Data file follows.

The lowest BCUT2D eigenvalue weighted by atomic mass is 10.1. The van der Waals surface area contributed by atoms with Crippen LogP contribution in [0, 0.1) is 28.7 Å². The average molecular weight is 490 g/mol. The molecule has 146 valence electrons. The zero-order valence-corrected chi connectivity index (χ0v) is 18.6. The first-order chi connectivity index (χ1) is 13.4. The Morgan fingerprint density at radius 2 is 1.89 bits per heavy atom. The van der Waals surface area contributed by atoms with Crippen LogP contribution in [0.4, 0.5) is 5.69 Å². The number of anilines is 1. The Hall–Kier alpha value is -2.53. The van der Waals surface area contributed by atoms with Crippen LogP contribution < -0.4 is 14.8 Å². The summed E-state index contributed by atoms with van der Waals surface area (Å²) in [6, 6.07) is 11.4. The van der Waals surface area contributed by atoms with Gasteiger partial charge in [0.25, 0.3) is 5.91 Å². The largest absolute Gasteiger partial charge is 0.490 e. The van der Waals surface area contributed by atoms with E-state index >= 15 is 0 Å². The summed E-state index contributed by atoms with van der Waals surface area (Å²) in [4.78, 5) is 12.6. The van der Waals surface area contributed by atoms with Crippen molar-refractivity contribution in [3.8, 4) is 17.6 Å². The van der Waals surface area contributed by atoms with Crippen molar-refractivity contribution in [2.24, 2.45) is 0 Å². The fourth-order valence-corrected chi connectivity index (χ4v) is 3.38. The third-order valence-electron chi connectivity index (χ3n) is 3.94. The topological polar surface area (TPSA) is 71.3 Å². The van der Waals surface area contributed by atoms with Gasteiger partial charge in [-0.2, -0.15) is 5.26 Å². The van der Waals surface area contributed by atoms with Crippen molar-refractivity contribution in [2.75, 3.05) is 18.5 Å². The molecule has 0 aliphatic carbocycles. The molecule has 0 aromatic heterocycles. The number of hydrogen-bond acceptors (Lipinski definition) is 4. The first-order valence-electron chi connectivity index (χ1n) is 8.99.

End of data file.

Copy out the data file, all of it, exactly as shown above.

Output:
The lowest BCUT2D eigenvalue weighted by atomic mass is 10.1. The van der Waals surface area contributed by atoms with Crippen LogP contribution in [0, 0.1) is 28.7 Å². The average molecular weight is 490 g/mol. The molecule has 146 valence electrons. The zero-order valence-corrected chi connectivity index (χ0v) is 18.6. The first-order chi connectivity index (χ1) is 13.4. The Morgan fingerprint density at radius 2 is 1.89 bits per heavy atom. The van der Waals surface area contributed by atoms with Crippen LogP contribution in [0.4, 0.5) is 5.69 Å². The number of anilines is 1. The Hall–Kier alpha value is -2.53. The van der Waals surface area contributed by atoms with Crippen LogP contribution < -0.4 is 14.8 Å². The summed E-state index contributed by atoms with van der Waals surface area (Å²) in [6, 6.07) is 11.4. The van der Waals surface area contributed by atoms with Gasteiger partial charge in [0.25, 0.3) is 5.91 Å². The largest absolute Gasteiger partial charge is 0.490 e. The van der Waals surface area contributed by atoms with E-state index >= 15 is 0 Å². The summed E-state index contributed by atoms with van der Waals surface area (Å²) in [4.78, 5) is 12.6. The van der Waals surface area contributed by atoms with Crippen molar-refractivity contribution in [3.8, 4) is 17.6 Å². The van der Waals surface area contributed by atoms with Crippen molar-refractivity contribution in [2.24, 2.45) is 0 Å². The fourth-order valence-corrected chi connectivity index (χ4v) is 3.38. The third-order valence-electron chi connectivity index (χ3n) is 3.94. The topological polar surface area (TPSA) is 71.3 Å². The van der Waals surface area contributed by atoms with Gasteiger partial charge in [-0.2, -0.15) is 5.26 Å². The van der Waals surface area contributed by atoms with Crippen molar-refractivity contribution in [2.75, 3.05) is 18.5 Å². The molecule has 0 aliphatic carbocycles. The molecule has 0 aromatic heterocycles. The number of hydrogen-bond acceptors (Lipinski definition) is 4. The first-order valence-electron chi connectivity index (χ1n) is 8.99.